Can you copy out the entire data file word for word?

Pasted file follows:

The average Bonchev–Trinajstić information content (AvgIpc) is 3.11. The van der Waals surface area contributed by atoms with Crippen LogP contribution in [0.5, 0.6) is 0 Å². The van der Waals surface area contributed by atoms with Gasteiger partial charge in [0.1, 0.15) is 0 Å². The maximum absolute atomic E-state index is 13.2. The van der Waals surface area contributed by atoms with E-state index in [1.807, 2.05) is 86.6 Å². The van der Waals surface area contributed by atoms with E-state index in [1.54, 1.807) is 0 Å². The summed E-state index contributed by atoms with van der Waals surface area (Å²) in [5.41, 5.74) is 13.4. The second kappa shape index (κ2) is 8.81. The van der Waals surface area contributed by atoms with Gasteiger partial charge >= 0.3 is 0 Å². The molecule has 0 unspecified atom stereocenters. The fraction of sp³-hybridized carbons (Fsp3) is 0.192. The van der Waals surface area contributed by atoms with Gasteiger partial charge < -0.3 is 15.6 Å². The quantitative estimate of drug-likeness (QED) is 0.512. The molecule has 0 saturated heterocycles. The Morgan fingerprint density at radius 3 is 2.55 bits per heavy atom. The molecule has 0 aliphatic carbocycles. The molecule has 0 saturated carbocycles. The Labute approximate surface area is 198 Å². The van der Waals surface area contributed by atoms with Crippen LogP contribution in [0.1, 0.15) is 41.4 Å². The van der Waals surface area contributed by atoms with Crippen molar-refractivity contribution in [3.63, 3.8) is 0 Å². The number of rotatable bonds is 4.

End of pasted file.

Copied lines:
The average Bonchev–Trinajstić information content (AvgIpc) is 3.11. The van der Waals surface area contributed by atoms with Crippen LogP contribution in [0.5, 0.6) is 0 Å². The van der Waals surface area contributed by atoms with Gasteiger partial charge in [0.1, 0.15) is 0 Å². The maximum absolute atomic E-state index is 13.2. The van der Waals surface area contributed by atoms with E-state index in [1.807, 2.05) is 86.6 Å². The van der Waals surface area contributed by atoms with E-state index in [1.54, 1.807) is 0 Å². The summed E-state index contributed by atoms with van der Waals surface area (Å²) in [5.41, 5.74) is 13.4. The second kappa shape index (κ2) is 8.81. The van der Waals surface area contributed by atoms with Gasteiger partial charge >= 0.3 is 0 Å². The molecule has 0 unspecified atom stereocenters. The fraction of sp³-hybridized carbons (Fsp3) is 0.192. The van der Waals surface area contributed by atoms with Gasteiger partial charge < -0.3 is 15.6 Å². The quantitative estimate of drug-likeness (QED) is 0.512. The molecule has 0 saturated heterocycles. The Morgan fingerprint density at radius 3 is 2.55 bits per heavy atom. The molecule has 0 aliphatic carbocycles. The molecule has 0 saturated carbocycles. The Labute approximate surface area is 198 Å². The van der Waals surface area contributed by atoms with Crippen LogP contribution in [0.1, 0.15) is 41.4 Å². The van der Waals surface area contributed by atoms with Crippen molar-refractivity contribution in [3.63, 3.8) is 0 Å². The number of rotatable bonds is 4.